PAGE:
by Rob Spiegel
Have you been thinking about launching a company? Or perhaps you’re considering an expansion of your existing business. Finally, current economic conditions are conspiring to offer you the best environment for a business startup. Current conditions are as favorable for startups as any time we’ve seen since late 1982, the year we were just beginning to emerge from a deep and prolonged recession and enter a 20-year expansion that was interrupted only briefly in 1991.
Our present environment looks even better than 1982, as interest rates are lower, and the job losses during our recent downturn were not nearly as devastating as 1982, when the jobless rate hit 10.8 percent in October, a dreary number that still holds the post-Depression record for unemployment. More people are employed now and they’re paychecks are relatively higher thanks to productivity gains over the past couple decades.
Here are the reasons why the present moment is great time to start a company or expand your business:
The long-stretch between recessions.
The best time to start a company is during the bottom of an economic trough. When you begin at bottom, you get the longest possible stretch before your fledgling company has to weather it’s first recession. Starting a business during a long stretch of good times increases your likelihood for success.
Low interest rates.
We’re now experiencing the lowest rates we’re likely to see for many years if not decades. This means money is cheap, and cheap money means your startup costs will be lower. Whether you’re financing your startup with a second mortgage on your family home, through a Small Business Administration loan, or simply by maxing out your credit cards, the result will be a lower-cost startup than would have been possible two years ago or likely to be possible two years from now.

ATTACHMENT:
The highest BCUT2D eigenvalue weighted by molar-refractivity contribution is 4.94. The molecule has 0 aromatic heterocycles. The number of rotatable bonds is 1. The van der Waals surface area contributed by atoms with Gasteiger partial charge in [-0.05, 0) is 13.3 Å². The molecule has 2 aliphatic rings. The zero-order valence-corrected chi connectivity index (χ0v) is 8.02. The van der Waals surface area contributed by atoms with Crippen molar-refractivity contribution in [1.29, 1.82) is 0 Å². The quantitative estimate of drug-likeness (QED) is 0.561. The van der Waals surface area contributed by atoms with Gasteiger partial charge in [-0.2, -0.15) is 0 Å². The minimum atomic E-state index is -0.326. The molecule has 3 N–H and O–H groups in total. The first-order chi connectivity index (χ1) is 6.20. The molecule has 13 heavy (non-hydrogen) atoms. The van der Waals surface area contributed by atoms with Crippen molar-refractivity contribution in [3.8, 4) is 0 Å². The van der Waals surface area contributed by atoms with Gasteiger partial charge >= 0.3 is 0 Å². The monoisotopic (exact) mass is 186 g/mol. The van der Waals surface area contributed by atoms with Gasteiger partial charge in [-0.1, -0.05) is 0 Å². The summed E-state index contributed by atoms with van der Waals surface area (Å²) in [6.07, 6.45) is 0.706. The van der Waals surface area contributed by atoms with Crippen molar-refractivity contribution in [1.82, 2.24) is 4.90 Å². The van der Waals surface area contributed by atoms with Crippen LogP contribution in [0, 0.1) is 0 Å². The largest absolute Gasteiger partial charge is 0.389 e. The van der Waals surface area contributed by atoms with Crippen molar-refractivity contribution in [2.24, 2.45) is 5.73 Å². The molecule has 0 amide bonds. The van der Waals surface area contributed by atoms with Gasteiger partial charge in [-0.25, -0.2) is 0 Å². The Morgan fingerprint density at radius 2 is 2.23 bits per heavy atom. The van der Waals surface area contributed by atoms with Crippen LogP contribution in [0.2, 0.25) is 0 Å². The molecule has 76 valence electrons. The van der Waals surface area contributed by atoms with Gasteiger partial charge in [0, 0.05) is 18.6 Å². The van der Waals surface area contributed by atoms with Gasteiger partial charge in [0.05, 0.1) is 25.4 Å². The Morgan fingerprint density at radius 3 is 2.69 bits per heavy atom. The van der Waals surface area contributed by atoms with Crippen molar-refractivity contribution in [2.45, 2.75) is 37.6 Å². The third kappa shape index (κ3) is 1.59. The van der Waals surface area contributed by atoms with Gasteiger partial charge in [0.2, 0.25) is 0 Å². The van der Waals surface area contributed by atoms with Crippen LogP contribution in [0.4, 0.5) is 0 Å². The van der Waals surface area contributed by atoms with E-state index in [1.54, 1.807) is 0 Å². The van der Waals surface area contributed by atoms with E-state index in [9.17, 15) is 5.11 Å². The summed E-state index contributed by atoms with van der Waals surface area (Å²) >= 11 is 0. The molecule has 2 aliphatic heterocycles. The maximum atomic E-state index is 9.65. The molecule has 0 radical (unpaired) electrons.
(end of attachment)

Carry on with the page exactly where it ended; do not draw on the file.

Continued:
Companies are getting ready to buy.
American businesses large and small have kept tight purse string during the past three years. In order to produce profits in a down economy, they have laid off workers and frozen or cut most of their budgets, which means it’s been very hard to sell business-to-business. That is just starting to change these past few months. And since companies have held off on their buying, they have pent-up needs that will drive a new round of robust purchasing over the next few years. If you’re planning to sell to business, you’re entering a new healthy market.
Consumers never stopped buying.
If you sell to consumers, this downturn hasn’t been bad at all, since those with jobs kept buying and fewer jobs were lost than in past recessions. Things will just get better from here. As the job market tightens over the coming years, wages will begin a new round of swelling and more jobs will be created. For those companies selling to consumers, the market is beginning a new period of growth.
The one caution
Employees will be hard to find and you will have to pay them higher relative wages. The only dark news for startup entrepreneurs or business expansion is the tightening job market. Right now, it still looks gloomy, but that is about to end. Already, the economy has begun to create new jobs, and that trend will be acerbated in the coming years when the baby-boomers begin to retire.
The boomers will be replaced by a smaller work force, which will put higher demand on employees. This will present a challenge to small companies as they try to compete for workers. Your best bet to combat the strains of a tight job market is to seek creative ways to outsource needs such as bookkeeping and payroll. Difficulty in finding cheap employees is a small price to pay, since it comes with the good news of fatter consumer wallets.
All if these positive elements add together to give the entrepreneur the best possible chance at business success. It will be many years, perhaps decades, before we again see such a positive environment for business launches.
Rob Spiegel is the author of Net Strategy (Dearborn) and The Shoestring Entrepreneur’s Guide to Internet Startups (St. Martin’s Press). You can reach Rob at firstname.lastname@example.org.
Reprinted with permission of the author.